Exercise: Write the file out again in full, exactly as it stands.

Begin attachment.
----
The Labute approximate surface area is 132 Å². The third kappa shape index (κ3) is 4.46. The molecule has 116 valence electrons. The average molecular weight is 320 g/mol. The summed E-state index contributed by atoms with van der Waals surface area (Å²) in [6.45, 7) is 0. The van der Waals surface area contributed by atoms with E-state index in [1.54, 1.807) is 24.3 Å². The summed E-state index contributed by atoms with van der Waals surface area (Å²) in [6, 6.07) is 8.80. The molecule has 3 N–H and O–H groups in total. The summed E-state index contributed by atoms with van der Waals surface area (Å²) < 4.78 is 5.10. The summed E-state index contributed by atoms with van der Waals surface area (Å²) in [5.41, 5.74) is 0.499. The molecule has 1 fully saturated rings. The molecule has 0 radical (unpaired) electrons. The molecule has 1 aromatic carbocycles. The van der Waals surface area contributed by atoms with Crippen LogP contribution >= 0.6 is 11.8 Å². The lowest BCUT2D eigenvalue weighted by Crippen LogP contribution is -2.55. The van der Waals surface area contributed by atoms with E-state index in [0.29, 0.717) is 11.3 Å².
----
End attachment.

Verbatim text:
The Labute approximate surface area is 132 Å². The third kappa shape index (κ3) is 4.46. The molecule has 116 valence electrons. The average molecular weight is 320 g/mol. The summed E-state index contributed by atoms with van der Waals surface area (Å²) in [6.45, 7) is 0. The van der Waals surface area contributed by atoms with E-state index in [1.54, 1.807) is 24.3 Å². The summed E-state index contributed by atoms with van der Waals surface area (Å²) in [6, 6.07) is 8.80. The molecule has 3 N–H and O–H groups in total. The summed E-state index contributed by atoms with van der Waals surface area (Å²) < 4.78 is 5.10. The summed E-state index contributed by atoms with van der Waals surface area (Å²) in [5.41, 5.74) is 0.499. The molecule has 1 fully saturated rings. The molecule has 0 radical (unpaired) electrons. The molecule has 1 aromatic carbocycles. The van der Waals surface area contributed by atoms with Crippen LogP contribution >= 0.6 is 11.8 Å². The lowest BCUT2D eigenvalue weighted by Crippen LogP contribution is -2.55. The van der Waals surface area contributed by atoms with E-state index in [0.29, 0.717) is 11.3 Å².